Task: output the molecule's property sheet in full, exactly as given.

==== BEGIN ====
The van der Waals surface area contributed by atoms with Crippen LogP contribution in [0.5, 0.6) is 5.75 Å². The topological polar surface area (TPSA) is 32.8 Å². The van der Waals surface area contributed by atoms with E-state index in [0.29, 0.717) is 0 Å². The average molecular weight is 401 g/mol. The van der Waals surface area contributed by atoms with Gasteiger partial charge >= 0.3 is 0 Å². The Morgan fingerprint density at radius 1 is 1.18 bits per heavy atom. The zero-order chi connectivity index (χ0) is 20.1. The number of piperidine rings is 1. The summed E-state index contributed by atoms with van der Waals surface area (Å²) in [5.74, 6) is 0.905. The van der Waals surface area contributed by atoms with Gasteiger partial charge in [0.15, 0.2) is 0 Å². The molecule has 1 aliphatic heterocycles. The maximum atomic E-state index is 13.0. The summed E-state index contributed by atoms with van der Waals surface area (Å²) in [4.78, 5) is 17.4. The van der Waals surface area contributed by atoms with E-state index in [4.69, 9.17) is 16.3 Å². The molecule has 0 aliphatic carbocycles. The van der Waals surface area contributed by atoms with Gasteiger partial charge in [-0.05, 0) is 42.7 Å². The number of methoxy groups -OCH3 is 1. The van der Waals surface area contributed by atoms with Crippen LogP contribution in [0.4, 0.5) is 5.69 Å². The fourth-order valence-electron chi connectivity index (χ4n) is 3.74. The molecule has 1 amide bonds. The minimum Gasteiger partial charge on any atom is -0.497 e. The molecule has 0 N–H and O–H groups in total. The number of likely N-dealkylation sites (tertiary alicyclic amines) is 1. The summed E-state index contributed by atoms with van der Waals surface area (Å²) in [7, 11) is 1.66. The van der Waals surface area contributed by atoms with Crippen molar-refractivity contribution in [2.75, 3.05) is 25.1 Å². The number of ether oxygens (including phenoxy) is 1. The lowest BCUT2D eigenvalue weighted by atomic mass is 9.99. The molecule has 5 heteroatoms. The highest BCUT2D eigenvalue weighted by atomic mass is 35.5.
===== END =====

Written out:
The van der Waals surface area contributed by atoms with Crippen LogP contribution in [0.5, 0.6) is 5.75 Å². The topological polar surface area (TPSA) is 32.8 Å². The van der Waals surface area contributed by atoms with E-state index in [0.29, 0.717) is 0 Å². The average molecular weight is 401 g/mol. The van der Waals surface area contributed by atoms with Gasteiger partial charge >= 0.3 is 0 Å². The Morgan fingerprint density at radius 1 is 1.18 bits per heavy atom. The zero-order chi connectivity index (χ0) is 20.1. The number of piperidine rings is 1. The summed E-state index contributed by atoms with van der Waals surface area (Å²) in [5.74, 6) is 0.905. The van der Waals surface area contributed by atoms with Gasteiger partial charge in [0.15, 0.2) is 0 Å². The molecule has 1 aliphatic heterocycles. The maximum atomic E-state index is 13.0. The summed E-state index contributed by atoms with van der Waals surface area (Å²) in [4.78, 5) is 17.4. The van der Waals surface area contributed by atoms with E-state index in [4.69, 9.17) is 16.3 Å². The molecule has 0 aliphatic carbocycles. The van der Waals surface area contributed by atoms with Gasteiger partial charge in [-0.05, 0) is 42.7 Å². The number of methoxy groups -OCH3 is 1. The van der Waals surface area contributed by atoms with Crippen LogP contribution in [0.4, 0.5) is 5.69 Å². The fourth-order valence-electron chi connectivity index (χ4n) is 3.74. The molecule has 1 amide bonds. The minimum Gasteiger partial charge on any atom is -0.497 e. The molecule has 0 N–H and O–H groups in total. The number of likely N-dealkylation sites (tertiary alicyclic amines) is 1. The summed E-state index contributed by atoms with van der Waals surface area (Å²) in [7, 11) is 1.66. The van der Waals surface area contributed by atoms with Crippen molar-refractivity contribution in [2.75, 3.05) is 25.1 Å². The number of ether oxygens (including phenoxy) is 1. The lowest BCUT2D eigenvalue weighted by atomic mass is 9.99. The molecule has 5 heteroatoms. The highest BCUT2D eigenvalue weighted by atomic mass is 35.5.